Rust and Bone feels a bit… lazy, for lack of a better word. It feels like the product of a writer and director with a huge amount of talent, but no real ambition or enthusiasm. The film features two superb leading performances from Marion Cotillard and Matthias Schoenaerts, but they’re trapped in a film that never seems too bothered. Writer and director Jacques Audiard mistakes trite melodrama for brutal honest, and seems to give up on the film in the third act. It’s a shame, because there’s some solid stuff here, but the whole is much less impressive than the sum of its parts.
Note: This review contains spoilers for the third act of the film. I’ve tried not to give away specific plot points, and to talk in the most general of terms, but I do discuss the ending. Consider yourself warned.
Rust and Bone is a sotry about pain and suffering, and how the injuries we endure define and sometimes strengthen us. Although Marion Cotillard gets top-billing playing whale trainer Stéphanie, it’s Matthias Schoenaerts who carries the narrative drive of the film as failed father, brother, friend and generally human being Alain van Versch. Focusing on the separate pain that Stéphanie and Schoenaerts endure, Rust and Bone positions itself as the story of Alain’s redemption – a long, struggling fight to become more than what he is.
The problem, then, is that for redemption to mean anything, it must be earned. If you want an audience to engage with a protagonist’s journey from a failure to a success, whether personally, romantically or professionally, the transition needs to be earned in order to be worth the price of admission. That’s true of any story in any format. In the blockbuster The Dark Knight Rises, Bruce Wayne pulls himself out of the darkness by deciding that he wants to live, literally hoisting himself out of the pit. In the smaller film The Descendants, failed father Matt King manages to reconnect with his kids despite the fact he’s been emotionally absent.
To be fair, a movie doesn’t have to feature a redemption. There’s something tragic about a character who is either unable or unwilling to seek redemption. Steve McQueen’s superb Shame teases the idea that Brandon hasn’t learned anything from his experiences, and that he simply can’t escape his addictions and habits despite his best efforts. Shadow Dancer suggests that violence is self-perpetuating, despite the best efforts of those involved. Avoiding redemption can give a story a sense of tragedy or power.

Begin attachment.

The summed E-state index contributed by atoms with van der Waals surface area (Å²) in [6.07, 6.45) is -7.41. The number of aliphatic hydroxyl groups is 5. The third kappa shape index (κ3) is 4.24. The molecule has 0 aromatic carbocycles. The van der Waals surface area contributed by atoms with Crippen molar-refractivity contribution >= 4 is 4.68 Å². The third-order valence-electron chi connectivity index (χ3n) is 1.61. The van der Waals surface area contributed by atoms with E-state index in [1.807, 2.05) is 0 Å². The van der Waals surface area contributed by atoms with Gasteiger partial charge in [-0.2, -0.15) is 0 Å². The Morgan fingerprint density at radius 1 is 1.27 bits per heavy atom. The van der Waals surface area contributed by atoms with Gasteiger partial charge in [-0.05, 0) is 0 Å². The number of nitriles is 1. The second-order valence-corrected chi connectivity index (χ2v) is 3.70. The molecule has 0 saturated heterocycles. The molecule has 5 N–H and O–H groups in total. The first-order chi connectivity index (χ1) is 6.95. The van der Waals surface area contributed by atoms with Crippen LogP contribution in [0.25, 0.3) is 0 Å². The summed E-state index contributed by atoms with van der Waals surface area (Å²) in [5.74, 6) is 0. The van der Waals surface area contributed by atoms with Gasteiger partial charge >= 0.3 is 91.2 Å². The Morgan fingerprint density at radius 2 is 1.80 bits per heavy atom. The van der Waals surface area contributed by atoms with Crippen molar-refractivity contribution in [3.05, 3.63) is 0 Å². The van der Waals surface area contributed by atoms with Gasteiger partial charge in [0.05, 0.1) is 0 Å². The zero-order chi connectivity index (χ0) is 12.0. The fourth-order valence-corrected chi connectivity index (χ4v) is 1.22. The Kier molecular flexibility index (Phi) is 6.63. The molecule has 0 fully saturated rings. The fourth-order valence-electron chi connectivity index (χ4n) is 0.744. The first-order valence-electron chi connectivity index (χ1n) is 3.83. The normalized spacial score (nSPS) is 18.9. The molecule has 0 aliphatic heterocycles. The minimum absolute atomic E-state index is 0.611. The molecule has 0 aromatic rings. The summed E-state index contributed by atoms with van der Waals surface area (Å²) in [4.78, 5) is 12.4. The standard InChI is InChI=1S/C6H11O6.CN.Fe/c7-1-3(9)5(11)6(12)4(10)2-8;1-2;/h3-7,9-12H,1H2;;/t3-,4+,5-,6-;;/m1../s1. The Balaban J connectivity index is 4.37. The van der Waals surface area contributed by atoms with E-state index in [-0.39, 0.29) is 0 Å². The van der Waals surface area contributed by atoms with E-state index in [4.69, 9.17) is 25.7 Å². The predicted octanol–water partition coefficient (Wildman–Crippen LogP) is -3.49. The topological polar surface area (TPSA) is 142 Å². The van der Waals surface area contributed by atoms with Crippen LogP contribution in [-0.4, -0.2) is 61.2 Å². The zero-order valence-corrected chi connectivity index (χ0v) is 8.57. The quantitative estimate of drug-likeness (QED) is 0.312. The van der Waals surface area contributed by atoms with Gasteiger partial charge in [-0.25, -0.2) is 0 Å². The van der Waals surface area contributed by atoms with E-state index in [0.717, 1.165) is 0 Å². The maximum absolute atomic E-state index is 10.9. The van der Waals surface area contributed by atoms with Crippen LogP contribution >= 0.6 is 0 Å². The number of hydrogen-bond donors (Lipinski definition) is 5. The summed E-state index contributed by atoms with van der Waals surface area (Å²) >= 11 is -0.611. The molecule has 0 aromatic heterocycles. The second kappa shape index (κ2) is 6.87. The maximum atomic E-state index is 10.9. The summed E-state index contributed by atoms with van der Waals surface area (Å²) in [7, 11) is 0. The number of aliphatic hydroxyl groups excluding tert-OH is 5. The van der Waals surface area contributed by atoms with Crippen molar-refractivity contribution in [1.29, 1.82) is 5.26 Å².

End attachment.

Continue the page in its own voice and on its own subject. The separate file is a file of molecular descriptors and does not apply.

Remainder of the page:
However, Rust and Bone foists a last-minute redemption on Alain that feels entirely cheap and entirely unearned, reducing the rest of the film to nothing but pointless nonsense. Throughout Rust and Bone, Alain is a bad parent. He skirts the line somewhere between merely negligent and outright abusive. The film does try to portray him as sympathetic early on, when it’s pointed out that at least he’s a better parent than the boy’s mother. (“They used the boy to smuggle drugs,” Alain explains to his sister.) It’s a pretty low standard to pass, but the movie gives him that. Had the boy’s mother died and left him to Alain, he’d seem much less sympathetic, but at least he’s established as the betterof the two parents.
Throughout the film, Alain is too busy indulging in his animal instincts to pay that much attention to his son. He’s too busy watching fighting on the computer to mind his boy for ten minutes. (Although, to be fair, he’s also interrupted by a phone call.) He’s too busy hooking up at the gym to remember to pick up the kid from school. (“This is the third time in two weeks,” we’re told, suggesting a pattern of negligence.) Just in case we don’t quite register that Alain is not a good father, his son repeatedly references how (physically) cold he is.
However, Rust and Bone wants us to believe in the redemption of Alain, even if it’s too lazy to actually redeem him itself. So, with the movie rapidly approaching the end credits, it conspires to create a situation where it can plausibly claim that Alain had an epiphany. Without going into too much detail, Alain manages another parental screw-up, but manages to avoid the worst possible outcome of that screw-up. As a result of barely foiling his own best efforts to surpass the boy’s mother’s failure as a parent, the film asks to cheer him on.